As we journeyed through the series, we talked about how this sacrament is a form of thanksgiving. Our participation in it is how we inherently give thanks to God for the sacrament itself.

We talked about our communal engagement in this meal. We come as a community because we were created to exist in a community with one another. This meal brings us together as the community of Christ, both with those in this congregation and all over the world, and even throughout time.

We even recognize that the only prerequisite to come to the table is a desire to be transformed by God’s grace, to acknowledge its presence and work in your life. You don’t need to be worthy, you don’t need to be a member of this church, and you don’t even need to be a Christian, you just need to have a heart ready for what Christ can do in your life.

Last week as we began to wind down this series we looked at how we receive all that Christ has to give to us. This leads us to our topic and even celebration on this Resurrection Day!

Christ Gives

The way we receive stems from the way Christ gives. That is beyond any means that we could ever imagine. Christ came to this world to give. Christ came to this world so that we could experience a better life. Christ came to this world to break down the restrictive rules created that seemingly separated people from God. The walls that society built restricting God from certain people for various reasons were broken down in the ministry and manner that Christ gave.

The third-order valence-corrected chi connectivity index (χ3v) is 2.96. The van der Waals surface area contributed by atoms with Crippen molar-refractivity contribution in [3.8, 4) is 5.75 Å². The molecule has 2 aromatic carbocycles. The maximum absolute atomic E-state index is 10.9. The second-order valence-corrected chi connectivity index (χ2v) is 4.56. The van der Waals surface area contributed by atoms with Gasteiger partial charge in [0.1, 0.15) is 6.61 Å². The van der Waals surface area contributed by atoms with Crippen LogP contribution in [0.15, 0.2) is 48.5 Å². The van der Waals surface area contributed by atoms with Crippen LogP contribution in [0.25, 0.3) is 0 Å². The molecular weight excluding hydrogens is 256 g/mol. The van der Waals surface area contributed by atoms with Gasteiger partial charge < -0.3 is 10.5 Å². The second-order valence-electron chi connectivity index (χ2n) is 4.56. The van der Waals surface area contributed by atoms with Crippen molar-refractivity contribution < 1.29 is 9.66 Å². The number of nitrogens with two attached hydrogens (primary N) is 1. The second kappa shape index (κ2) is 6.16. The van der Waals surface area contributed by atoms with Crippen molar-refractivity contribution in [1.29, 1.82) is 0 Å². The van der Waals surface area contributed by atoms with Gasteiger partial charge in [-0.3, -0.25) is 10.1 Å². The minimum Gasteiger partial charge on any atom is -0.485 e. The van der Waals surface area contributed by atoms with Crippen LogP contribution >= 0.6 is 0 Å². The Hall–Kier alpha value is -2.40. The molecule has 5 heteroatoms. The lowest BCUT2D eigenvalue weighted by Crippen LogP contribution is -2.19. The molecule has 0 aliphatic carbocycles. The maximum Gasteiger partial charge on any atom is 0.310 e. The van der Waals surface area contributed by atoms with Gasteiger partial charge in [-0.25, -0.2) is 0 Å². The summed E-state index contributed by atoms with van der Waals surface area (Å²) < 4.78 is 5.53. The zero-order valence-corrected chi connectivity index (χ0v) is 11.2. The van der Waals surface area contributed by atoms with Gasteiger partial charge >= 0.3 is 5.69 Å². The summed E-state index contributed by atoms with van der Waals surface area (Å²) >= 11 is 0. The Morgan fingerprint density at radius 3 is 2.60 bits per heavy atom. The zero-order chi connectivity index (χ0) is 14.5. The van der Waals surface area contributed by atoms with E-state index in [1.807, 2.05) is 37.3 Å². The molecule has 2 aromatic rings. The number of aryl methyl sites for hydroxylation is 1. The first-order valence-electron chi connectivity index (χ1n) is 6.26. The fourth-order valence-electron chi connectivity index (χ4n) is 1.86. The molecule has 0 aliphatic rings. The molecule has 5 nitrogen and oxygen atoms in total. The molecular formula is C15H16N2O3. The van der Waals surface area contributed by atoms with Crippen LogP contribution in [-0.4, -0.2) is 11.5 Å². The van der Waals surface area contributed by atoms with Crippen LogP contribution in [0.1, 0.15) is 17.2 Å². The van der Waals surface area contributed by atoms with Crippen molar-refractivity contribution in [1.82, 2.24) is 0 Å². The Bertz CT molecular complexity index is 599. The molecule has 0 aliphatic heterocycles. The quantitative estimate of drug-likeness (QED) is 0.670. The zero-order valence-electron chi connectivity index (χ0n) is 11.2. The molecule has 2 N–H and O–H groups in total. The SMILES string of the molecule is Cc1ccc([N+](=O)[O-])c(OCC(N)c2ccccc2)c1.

Christ gave of himself all the way to the point of being executed by the same world he came to save, a world that couldn’t handle his message. However, that was not the end of Christ’s story. For Jesus, it was not enough for him to give but having given to some he wanted them to give to all so that the true extent of God’s gifts would be felt and known across creation.

The Easter story and the story of the resurrection in general teach us that there is more than just what Christ has to offer us, but to go further we examine how having received from Christ, we should give to creation in need in the same manner Christ has given to us, and again as we close this series, we examine this in light of one of our holiest rituals of the church, that of Holy Communion.

The scripture before us sets the precedent for this meal.

While the Last Supper institutes the sacrament of Holy Communion (as we explored on Thursday), the story of Emmaus we look at this morning is really the earliest celebrated communion recorded (post-institution of it).

This passage is one of the “resurrection stories” found in the gospel of Luke. Luke has three resurrection stories before he details the account of Christ ascending, and this story of these disciples journeying to Emmaus is the second of three, right after the story of the empty tomb.

The Road to Emmaus

In this story, we have two disciples (unnamed) who spent their time following Jesus through his ministry. They have left the others who are followers and are journeying to Emmaus for an unknown reason. However, on their way, they are joined by a man unknown to them, but we are told it is Jesus in his resurrected form. The two are quite downtrodden by the events from the weekend, and this traveler who approaches them on the road seems oblivious to what has happened in Jerusalem. However, he seems very versed in the manner in which Jesus actually came (perhaps because he is Jesus).

The travelers reach their destination of Emmaus and seek to find their home. However, the traveler has intentions of moving on, or maybe intentions of wanting to be invited in. It seems because the hour was getting late they were able to convince him to stay.